Taking part in a public or town hall meeting is a great way to build a relationship with your member of Congress and his or her staff and to raise the profile of the rare disease community to policy-makers. Such events generally take place in your community or district throughout the year and provide an opportunity for members of Congress to hear from constituents on a wide range of concerns.

To find out information on upcoming Town Halls go to your member of Congress’s website or call the office, if there is no information online. To find out who your members of Congress are go to: https://www.congressweb.com/kaki/legislators.

Tips for Preparing to Speak

  • Determine the purpose and tone of the event. Find out what the overall agenda of the meeting will focus on, who else is expected to participate or make a presentation and the anticipated “tone” of the meeting. This will help you to prepare your remarks and delivery style.
  • Use your network. Share information about the meeting with other advocates, partners and coalitions.
  • Encourage as many rare disease advocates to attend the town meeting as appropriate. This will lend support to your efforts and demonstrate to your policy-maker the extent of the community support for people with rare diseases.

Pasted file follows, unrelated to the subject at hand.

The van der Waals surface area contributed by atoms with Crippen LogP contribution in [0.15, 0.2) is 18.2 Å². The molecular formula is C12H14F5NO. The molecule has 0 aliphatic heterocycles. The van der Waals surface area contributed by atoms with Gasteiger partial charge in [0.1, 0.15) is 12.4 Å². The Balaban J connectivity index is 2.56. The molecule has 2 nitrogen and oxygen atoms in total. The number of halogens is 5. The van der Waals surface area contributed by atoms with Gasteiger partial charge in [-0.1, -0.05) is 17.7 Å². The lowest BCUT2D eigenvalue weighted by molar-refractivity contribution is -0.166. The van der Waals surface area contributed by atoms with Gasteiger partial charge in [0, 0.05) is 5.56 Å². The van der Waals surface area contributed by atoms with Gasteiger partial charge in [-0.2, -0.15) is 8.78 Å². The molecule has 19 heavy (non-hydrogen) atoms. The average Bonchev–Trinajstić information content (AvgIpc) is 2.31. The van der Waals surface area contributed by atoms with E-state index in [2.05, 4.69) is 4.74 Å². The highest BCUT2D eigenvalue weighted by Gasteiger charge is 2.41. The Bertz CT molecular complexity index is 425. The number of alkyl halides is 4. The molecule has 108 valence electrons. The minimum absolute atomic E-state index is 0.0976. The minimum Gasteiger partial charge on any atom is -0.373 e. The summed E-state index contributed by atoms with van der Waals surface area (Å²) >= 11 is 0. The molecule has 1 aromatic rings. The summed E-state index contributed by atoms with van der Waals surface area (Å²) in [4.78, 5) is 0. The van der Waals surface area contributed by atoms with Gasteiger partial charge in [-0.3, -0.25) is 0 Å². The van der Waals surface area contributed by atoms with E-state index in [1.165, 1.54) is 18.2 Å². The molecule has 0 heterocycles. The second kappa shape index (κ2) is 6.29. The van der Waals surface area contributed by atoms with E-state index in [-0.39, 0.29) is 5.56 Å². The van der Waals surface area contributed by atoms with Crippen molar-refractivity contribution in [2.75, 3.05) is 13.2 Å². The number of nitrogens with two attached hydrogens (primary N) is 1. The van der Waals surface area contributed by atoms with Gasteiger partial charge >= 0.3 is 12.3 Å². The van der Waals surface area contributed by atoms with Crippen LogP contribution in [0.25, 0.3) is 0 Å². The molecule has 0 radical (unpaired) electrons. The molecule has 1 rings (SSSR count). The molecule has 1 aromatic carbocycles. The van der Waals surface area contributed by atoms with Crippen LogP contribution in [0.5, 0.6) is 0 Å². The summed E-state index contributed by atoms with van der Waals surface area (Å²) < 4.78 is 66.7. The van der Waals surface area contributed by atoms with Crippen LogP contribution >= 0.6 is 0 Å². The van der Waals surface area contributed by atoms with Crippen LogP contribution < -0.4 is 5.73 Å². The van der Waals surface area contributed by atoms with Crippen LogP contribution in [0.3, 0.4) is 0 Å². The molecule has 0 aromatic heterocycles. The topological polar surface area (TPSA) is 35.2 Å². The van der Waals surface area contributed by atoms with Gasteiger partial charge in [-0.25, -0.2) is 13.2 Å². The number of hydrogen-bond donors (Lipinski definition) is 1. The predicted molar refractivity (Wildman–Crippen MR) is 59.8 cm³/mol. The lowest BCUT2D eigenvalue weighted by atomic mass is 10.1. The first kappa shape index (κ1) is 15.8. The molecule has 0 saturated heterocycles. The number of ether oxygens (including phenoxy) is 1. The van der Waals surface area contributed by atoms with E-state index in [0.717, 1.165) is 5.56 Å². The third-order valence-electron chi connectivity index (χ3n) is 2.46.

• Be prepares with accurate, timely and relevant information.

Tips for Presenting

  • Work to present your position or statement as early in the meeting as you are able, as press is more likely to attend and cover the first part of the event.
  • Keep your presentation brief. Limit your statement to three clear and concise points. Provide persuasive facts to assist participants to understand and remember your points.
  • Practice your statement to ensure you are comfortable and convincing when sharing your points with a larger audience.
  • Provide written copies of your statement to policy-makers, his/her staff and the press.
  • Inform your fellow advocates and RDLA staff on the outcome of the meeting.

Insider Tip: Arrive 20 minutes early to the Town Hall. Congressional Staff always arrive early to the events to set up. Introduce yourself to the staff and let them know why you are there.  Be respectful and polite and give them your contact information with a photo of your child or family.

Thanks to RareAdvocates.org for this excellent article.